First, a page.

How seriously do we, and should we, take the ethical guidance and commands of Christ? This is a question that has long interested me as a Christian. Christ is fairly explicit throughout the Gospels, and especially in the Sermon on the Mount, that an ethic of nonviolence, mercy, and compassion is required of those who would be disciples. Jesus instructs in his sermon that we are to love our enemies, give quietly and without great fanfare to the needy, refrain from judging, and, most famously, to turn the other cheek.
These commands are key points of contention between realist and pacifist Christians arguing in the political and social realm. Should an ethic of nonresistance and even submission guide a Christian’s engagement in politics? While the more Niebuhrian will clearly answer no, they almost never go so far as to disparage these words of Christ; rather, their opposition is grounded in a realpolitik approach to social engagement, in which hard realities must be met, even if that means that we at times, like all sinners, fall short of our calling. (It is here that I think Niebuhr’s grounding in Reformed theology really shines through most clearly.) Christ’s words are the ultimate good, in this view, but our own sin, and the sin of the world, often prevents us from living up to them.
Jerry Falwell Jr’s new Falkirk Center at Liberty University, however, takes things in a completely anti-Christian direction in its mission statement. Apparently, the very words of Christ are just simply unacceptable to Donald Trump’s favorite court evangelical. According to Falwell, the specter of “leftism”, and the driving urge he feels to defend America first and foremost, takes precedence over the words of Christ:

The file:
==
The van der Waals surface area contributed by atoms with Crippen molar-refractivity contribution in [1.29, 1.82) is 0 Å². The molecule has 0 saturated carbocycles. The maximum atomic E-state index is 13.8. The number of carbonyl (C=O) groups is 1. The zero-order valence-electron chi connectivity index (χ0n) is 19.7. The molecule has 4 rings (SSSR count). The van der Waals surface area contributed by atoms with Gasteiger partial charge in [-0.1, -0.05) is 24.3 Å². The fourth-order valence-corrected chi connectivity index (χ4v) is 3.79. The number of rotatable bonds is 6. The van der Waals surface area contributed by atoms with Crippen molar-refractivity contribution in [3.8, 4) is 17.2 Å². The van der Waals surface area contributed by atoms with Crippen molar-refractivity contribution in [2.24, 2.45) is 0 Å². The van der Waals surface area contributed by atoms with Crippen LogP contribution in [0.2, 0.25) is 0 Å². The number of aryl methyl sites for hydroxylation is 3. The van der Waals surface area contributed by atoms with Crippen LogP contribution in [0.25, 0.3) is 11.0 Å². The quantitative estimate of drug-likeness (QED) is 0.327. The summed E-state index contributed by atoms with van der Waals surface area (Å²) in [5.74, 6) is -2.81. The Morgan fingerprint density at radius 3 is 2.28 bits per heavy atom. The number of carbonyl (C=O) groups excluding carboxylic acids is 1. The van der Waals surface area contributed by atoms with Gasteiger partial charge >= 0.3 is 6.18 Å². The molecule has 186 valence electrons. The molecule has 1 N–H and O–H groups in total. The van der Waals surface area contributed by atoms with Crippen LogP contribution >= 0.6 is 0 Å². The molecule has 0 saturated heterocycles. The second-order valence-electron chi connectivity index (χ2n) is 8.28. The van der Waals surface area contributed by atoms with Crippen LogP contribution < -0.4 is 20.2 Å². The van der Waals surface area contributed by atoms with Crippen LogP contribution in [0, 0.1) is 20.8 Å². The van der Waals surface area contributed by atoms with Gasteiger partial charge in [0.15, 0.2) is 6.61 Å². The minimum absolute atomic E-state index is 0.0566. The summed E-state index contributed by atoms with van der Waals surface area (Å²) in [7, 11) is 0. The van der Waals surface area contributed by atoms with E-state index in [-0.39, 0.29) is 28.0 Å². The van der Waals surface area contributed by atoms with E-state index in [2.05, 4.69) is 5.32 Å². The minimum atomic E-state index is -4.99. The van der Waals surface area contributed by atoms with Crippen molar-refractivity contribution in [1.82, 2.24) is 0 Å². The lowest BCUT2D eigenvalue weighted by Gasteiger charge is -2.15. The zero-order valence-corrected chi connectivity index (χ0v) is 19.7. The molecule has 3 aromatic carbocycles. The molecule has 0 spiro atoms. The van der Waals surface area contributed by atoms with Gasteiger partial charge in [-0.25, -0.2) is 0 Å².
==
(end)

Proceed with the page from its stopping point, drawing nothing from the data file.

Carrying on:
Bemoaning the rise of leftism is no longer enough. Turning the other cheek in our personal relationships with our neighbors as Jesus taught, while abdicating our responsibilities on the cultural battlefield is not sufficient. There is too much at stake in the battle for the soul of our nation.
“There is too much at stake” for us to take the words of Christ seriously any longer. Being a follower of the Crucified God is all well and good, but winning the culture is much, much more important. God and Country, after all, right?
This is disgusting, frankly, and it really strains the bounds of what can really be considered Christianity. It’s one thing to grapple with these commands and come down on the side that they are sometimes simply unrealistic in the face of realities today. I don’t personally subscribe to this view – I am quite confident that the example of Christ is never deficient; it may sometimes result in our own personal discomfort, deprivation or even death, but such is the price we pay for following the One who offered himself up to death. But it’s another thing indeed to just declare, as a Christian, that the words of Christ just simply aren’t good enough anymore.
It’s enough to make me think that, if Christ were here today giving his Sermon, living his life of nonresistance and peace, that there would be large swaths of the American church who would label him a “snowflake” – or worse.
The words of Christ are never deficient. Are they sometimes inconvenient, hard, or unpopular? Will they sometimes ostracize us, separate, or even put us in bodily danger? Absolutely. But they serve a greater good than immediate political victory and support of conservative political causes. It seems like Jerry Falwell Jr – and many conservative Christians – seem to have forgotten this. Political achievement has replaced Christian principles.